Edwards v. Vemma Nutrition et al

Filing 165

ORDER: IT IS ORDERED that Counsel's Request for Clarification (Doc. 161 ) is granted in part and denied in part. Clarification is provided by this Order. The request that the Court reconsider its denial of the application for withdrawal of co unsel is denied. The request that the Court reconsider its June 27, 2019 Order denying Edwards's request for leave to file a motion for reconsideration is denied. IT IS FURTHER ORDERED that Counsel's Request for Leave to File Reply on Application for Withdrawal of Counsel Without Consent (Doc. 162 ) is denied [see attached Order for details]. Signed by Judge Dominic W Lanza on 7/3/19. (MAW)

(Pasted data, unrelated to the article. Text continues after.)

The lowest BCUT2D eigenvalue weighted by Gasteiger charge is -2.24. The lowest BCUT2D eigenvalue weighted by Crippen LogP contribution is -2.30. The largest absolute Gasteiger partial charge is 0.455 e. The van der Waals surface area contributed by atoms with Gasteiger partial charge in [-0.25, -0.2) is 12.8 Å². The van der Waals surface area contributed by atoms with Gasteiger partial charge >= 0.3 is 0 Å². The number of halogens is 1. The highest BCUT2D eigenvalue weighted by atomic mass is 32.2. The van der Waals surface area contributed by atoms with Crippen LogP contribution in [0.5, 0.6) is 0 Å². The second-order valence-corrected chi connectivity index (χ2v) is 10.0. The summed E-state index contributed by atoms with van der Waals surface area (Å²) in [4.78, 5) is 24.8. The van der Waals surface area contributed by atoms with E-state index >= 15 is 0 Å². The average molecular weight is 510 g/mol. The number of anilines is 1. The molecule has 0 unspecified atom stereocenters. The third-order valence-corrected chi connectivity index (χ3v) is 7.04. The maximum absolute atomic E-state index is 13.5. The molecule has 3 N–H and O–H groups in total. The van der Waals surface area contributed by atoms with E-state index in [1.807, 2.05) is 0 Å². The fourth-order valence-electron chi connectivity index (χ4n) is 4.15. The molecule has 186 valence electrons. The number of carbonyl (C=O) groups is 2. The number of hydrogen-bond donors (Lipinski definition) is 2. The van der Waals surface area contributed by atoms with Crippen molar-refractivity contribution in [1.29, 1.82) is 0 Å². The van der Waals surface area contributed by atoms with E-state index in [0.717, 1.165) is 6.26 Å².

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1 WO 2 3 4 5 6 IN THE UNITED STATES DISTRICT COURT 7 FOR THE DISTRICT OF ARIZONA 8 9 John Edwards, Plaintiff, 10 11 ORDER v. 12 No. CV-17-02133-PHX-DWL Vemma Nutrition, et al., 13 Defendants. 14 15 Pending before the Court are the “Request for Clarification” (Doc. 161) and 16 “Request for Leave to File Reply on Application for Withdrawal of Counsel Without 17 Consent” (Doc. 162), both filed by Plaintiff John Edwards’s attorney Florin V. Ivan. For 18 the following reasons, the “Request for Clarification” will be granted in part and denied in 19 part and the “Request for Leave to File Reply on Application for Withdrawal of Counsel 20 Without Consent” will be denied. 21 On June 11, 2019, Edwards’s counsel, attorneys Florin V. Ivan and Justin M. Clark 22 and the law firms Ivan & Associates, P.C. and Ivan and Kilmark, PLC (together, 23 “Counsel”) filed their Application for Withdrawal of Counsel Without Consent (Doc. 151). 24 On June 14, 2019, the Court denied the application to withdraw without prejudice, 25 noting that “the withdrawal motion comes at a very sensitive juncture in the case” and 26 further noting that “the Court is unable to determine how much Counsel’s reasons weigh 27 in favor of withdrawal because the Court has no idea what Counsel’s reasons are.” (Doc. 28 154 at 2.) The Court stated that Counsel were permitted to file an ex parte affidavit under 1 seal, if they wished to explain their reasons for seeking withdrawal, and set a deadline of 2 June 17, 2019 for submitting the ex parte affidavit. (Id. at 5.) The Court further stated that 3 “if Plaintiff or Defendants wish to oppose Counsel’s withdrawal, they may file a 4 memorandum setting forth their reasons by June 27, 2019.” (Id.) Counsel did not file an 5 ex parte affidavit by (or after) the June 17 deadline. Indeed, no motion to withdraw is 6 pending before the Court. 7 June 17, 2019 was also the deadline for Edwards to “file a written memorandum . . . 8 showing cause why the SAC should not be dismissed as to Vemma Vitamins and Tarak 9 Mehta for failure to serve the FAC and the SAC and for lack of personal jurisdiction . . . 10 or conceding that the SAC should be dismissed as to Vemma Vitamins and Tarak Mehta.” 11 (Doc. 148 at 16.) The Court had cautioned Edwards that any argument that disregarded 12 the orders already issued in the case would be “deemed frivolous and potentially 13 sanctionable. (Id.) 14 On June 17, 2019, Counsel timely filed the memorandum and implied that the 15 Court’s order had created a dilemma for Counsel: 16 memorandum must be filed, counsel cannot concede dismissal without client consent, and 17 counsel cannot make arguments previously rejected by the Court as to other defendants. 18 This context basically sets the stage for the short memorandum that follows.” (Doc. 155 19 at 2.) The one-paragraph argument that followed lacked merit, and therefore, on June 19, 20 2019, the Court dismissed Vemma Vitamins and Tarak Mehta without leave to amend, 21 directed the clerk of court to enter judgment, and ordered that any Defendant wishing to 22 file a motion for attorneys’ fees must do so within 14 days of entry of judgment. (Doc. 23 156.) The clerk entered judgment on June 19, 2019 (Doc. 157), such that all motions for 24 attorneys’ fees are due by July 3, 2019. “[T]he context here is that a 25 On June 26, 2019, Plaintiff directly filed (without his Counsel) “a formal written 26 request . . . to enter a Motion for reconsideration.” (Doc. 158.) The request contained no 27 facts, law, or argument and did not adhere to various procedural rules, including the rule 28 that a represented litigant may not file directly. On June 27, 2019, the Court denied the -2- 1 request because “[i]t was filed by Plaintiff personally, even though he is represented by 2 counsel, in violation of Local Rule 83.3(c)(2), and it was not signed by Plaintiff’s counsel, 3 in violation of Rule 11(a) of the Federal Rules of Civil Procedure.” (Doc. 159.) 4 That same day, Counsel filed a Request for Clarification (Doc. 161). Counsel stated 5 that the June 27, 2019 Order “does not suggest counsel violated Rule 11(a) of the Federal 6 Rules of Civil Procedure: the order only states that the request filed by Plaintiff himself did 7 not comply with Rule 11(a) because it was not signed by counsel” and requested 8 clarification if the Court intended a different construction. (Doc. 161 at 2.) 9 The Court did not intend a different construction. Thus, to the extent Edwards 10 and/or his Counsel sought clarification, that request is granted. The June 27, 2019 Order 11 does not suggest or imply any misconduct by Edwards’s Counsel. 12 Buried in the Request for Clarification is a request that the Court either “give 13 Plaintiff a meaningful pro per hearing regarding reconsideration, in the interest of 14 procedural due process” or “reconsider its denial of the application for withdrawal of 15 counsel, permitting Plaintiff to appear pro per in the action and considering the merits of 16 any motion for reconsideration Plaintiff may file.” (Id.) 17 The Court will not reconsider its denial of the application for withdrawal of counsel. 18 As explained in the June 13, 2019 Order denying the application, Counsel failed to provide 19 reasons to establish justifiable cause. (Doc. 154.) The Court afforded Counsel the 20 opportunity to provide reasons via an ex parte affidavit but Counsel declined to do so.1 21 Thus, there are no reasons before the Court weighing in favor of withdrawal. Moreover, 22 the Court finds that withdrawal at this sensitive juncture of the case—the motions for 23 attorneys’ fees are due on July 3—would prejudice Defendants, Plaintiff, and the 24 administration of justice. Cf. Martin v. Weed Inc., 2019 WL 2100002, *2 (D. Ariz. 2019) 25 1 26 27 28 Counsel apparently declined to file an ex parte affidavit because “[m]otions under seal can always be, at least in theory, subject to subsequent motions to unseal” and because Counsel lacked “client consent to disclose attorney-client privileged information.” (Doc. 162.) These justifications are unpersuasive. The Court took pains to note that submitting the ex parte affidavit “ensures that the Court has all the information it needs to appropriately balance the withdrawal factors while still preserving the confidentiality of the attorney-client relationship.” (Doc. 151 at 3.) -3- 1 (“[W]ithdrawal at this time [less than a week before argument on dispositive motions] 2 would be unfairly prejudicial to Plaintiff, who has not consented to counsel’s withdrawal, 3 as well as unfairly prejudicial to Defendants and to the timely administration of justice.”); 4 Reiffin v. Microsoft Corp., 2011 WL 2359059, *2-4 (N.D. Cal. 2011) (requiring attorneys 5 to continue representation in connection with pending motion for attorneys’ fees). 6 As for the request that the Court “give Plaintiff a meaningful pro per hearing 7 regarding reconsideration, in the interest of procedural due process” (Doc. 161 at 2), the 8 Court construes this as a motion to reconsider the Court’s June 27, 2019 Order denying 9 Edwards’s request for leave to file a motion for reconsideration. 10 Pursuant to Local Rule 7.2(g), Edwards may file a motion for reconsideration—he 11 does not need to seek leave of the Court to file one. However, as noted in the Court’s May 12 27, 2019 Order, the rules do not permit Edwards to file a motion directly, so long as he is 13 represented. LRCiv 83.3(c)(2); Fed. R. Civ. P. 11(a). The Court infers what was not 14 explicitly stated in Edwards’s directly-filed request (Doc. 158)—that Edwards is seeking 15 leave to directly file a motion for reconsideration of the Court’s June 19, 2019 Order 16 dismissing Vemma Vitamins Pty. Limited and Tarak Mehta, drafted by Edwards personally 17 without the assistance of Counsel, even though he is still represented by Counsel. 18 The Court’s May 20, 2019 Order explains that (1) Vemma Vitamins Pty. Limited 19 was never served, (2) Tarak Mehta had not participated in the case since February 5, 2018 20 and was never served with the SAC, and (3) the SAC did not include facts that would 21 establish personal jurisdiction over Vemma Vitamins Pty. Limited or Tarak Mehta. (Doc. 22 148 at 11-12.) Nevertheless, despite the existence of multiple grounds for dismissing these 23 defendants, the Court allowed Edwards the opportunity to oppose dismissal. Counsel 24 implied, in their June 17 Memorandum, that they were unable to advance nonfrivolous 25 arguments opposing the dismissal of Vemma Vitamins Pty. Limited and Tarak Mehta— 26 and then indeed failed to advance any. Counsel’s inability to advance nonfrivolous 27 arguments opposing dismissal of these two defendants leaves the Court convinced that 28 none exist. Thus, the Court does not perceive that due process requires a departure from -4- 1 the general rule that a represented party may not directly file a motion. LRCiv 83.3(c)(2); 2 Fed. R. Civ. P. 11(a). The request to allow Edwards to argue on his own behalf (orally or 3 in writing) while he remains represented by Counsel is denied. 4 As a final matter, on June 27, 2019, Defendants Vemma Nutrition Co., Vemma 5 International Holdings Inc., and Tom and Bethany Alkazin filed a Response to 6 Applications for Withdrawal of Counsel Without Consent. (Doc. 160.) At the time this 7 response was filed, no motion to withdraw was pending, but Defendants may have 8 (correctly) guessed that the issue of Counsel’s attempted withdrawal would come up again 9 after Edwards directly filed his June 26, 2019 motion. 10 On June 28, 2019, Counsel filed a Request for Leave to File Reply on Application 11 for Withdrawal of Counsel Without Consent (Doc. 162). This request will be denied for 12 two reasons: (1) there is no pending motion to withdraw, and (2) the “request” was itself 13 a three-page reply to Defendants’ three-page response. The Court denied the motion to 14 withdraw on June 14, and today’s Order denies a request for reconsideration of the June 14 15 denial of the motion to withdraw. Further briefing of this issue would not be helpful. 16 Accordingly, 17 IT IS ORDERED that Counsel’s Request for Clarification (Doc. 161) is granted 18 in part and denied in part. Clarification is provided by this Order. The request that the 19 Court reconsider its denial of the application for withdrawal of counsel is denied. The 20 request that the Court reconsider its June 27, 2019 Order denying Edwards’s request for 21 leave to file a motion for reconsideration is denied. 22 23 24 IT IS FURTHER ORDERED that Counsel’s Request for Leave to File Reply on Application for Withdrawal of Counsel Without Consent (Doc. 162) is denied. Dated this 3rd day of July, 2019. 25 26 27 28 -5-